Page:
One exception to strict cancellation policies may be showing a positive Covid test close to the travel date, she says, speaking from experience. When a family member tested positive for Covid, she presented the airline with dated copies of positive test results and her family received refunds for their nonrefundable fares.
“If you’re able to provide the right information, I think that travel suppliers are still being very flexible. They don’t want people to get on their planes who are positive,” she says.
Cruise lines are giving travelers greater leeway to reschedule or cancel, says Colleen McDaniel, editor-in-chief at Cruise Critic. Many are allowing cancellations close to the time of departure, some up to 48 hours before ships sail, which was unheard-of prepandemic. Not every cruise line will allow vacationers to cancel for a full refund, but most will offer a future cruise credit.
Cruise-goers should also know the ship’s health and safety protocols. Most boats have capacity limits, and cruise lines may not be sailing all ships. Be prepared to show vaccination and perhaps booster status, as virtually all cruise lines require proof of vaccination, McDaniel says. PCR Covid tests are also required by federal health authorities within two days of boarding.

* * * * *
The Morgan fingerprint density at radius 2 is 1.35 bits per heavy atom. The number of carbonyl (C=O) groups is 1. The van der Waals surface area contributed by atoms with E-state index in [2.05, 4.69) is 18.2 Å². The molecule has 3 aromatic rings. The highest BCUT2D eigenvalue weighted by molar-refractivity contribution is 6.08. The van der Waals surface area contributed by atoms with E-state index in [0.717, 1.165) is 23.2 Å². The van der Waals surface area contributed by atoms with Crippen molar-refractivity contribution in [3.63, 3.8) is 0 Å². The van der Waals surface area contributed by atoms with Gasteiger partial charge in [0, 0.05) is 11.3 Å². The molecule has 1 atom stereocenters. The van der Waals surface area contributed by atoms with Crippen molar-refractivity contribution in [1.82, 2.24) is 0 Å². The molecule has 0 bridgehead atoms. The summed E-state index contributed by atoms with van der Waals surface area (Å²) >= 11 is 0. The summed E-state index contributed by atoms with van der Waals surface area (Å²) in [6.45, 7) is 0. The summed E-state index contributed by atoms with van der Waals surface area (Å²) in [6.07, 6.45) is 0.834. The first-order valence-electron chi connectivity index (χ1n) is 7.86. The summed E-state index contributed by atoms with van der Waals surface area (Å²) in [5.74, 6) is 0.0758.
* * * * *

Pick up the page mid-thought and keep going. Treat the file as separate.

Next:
Cruisers hoping for vaccination waivers based on medical status will need to speak to the cruise line. Some operators are standing firm on a no vaccination, no sailing rule, McDaniel says, such as Norwegian Cruise Line Holdings, including for families who haven’t vaccinated young children.
Passengers who test positive for Covid while on board are isolated in a cabin and given room service and in-room entertainment. Travelers who were in close proximity to that person for an extended period of time will be isolated for 24 hours and tested several times to ensure they are negative before they are allowed to leave the cabin, she says.
What’s more, ports determine who is allowed to disembark, and local authorities can change entry requirements at any time. Destinations may require new tests to enter or can refuse entry if even one person on a ship tests positive for Covid. McDaniel says passengers need to consider these potential outcomes.
“You’re going to have the best experience if you are flexible and understand that the cruise you book might not be exactly the cruise you take,” she says.
Is Travel Insurance Worth It?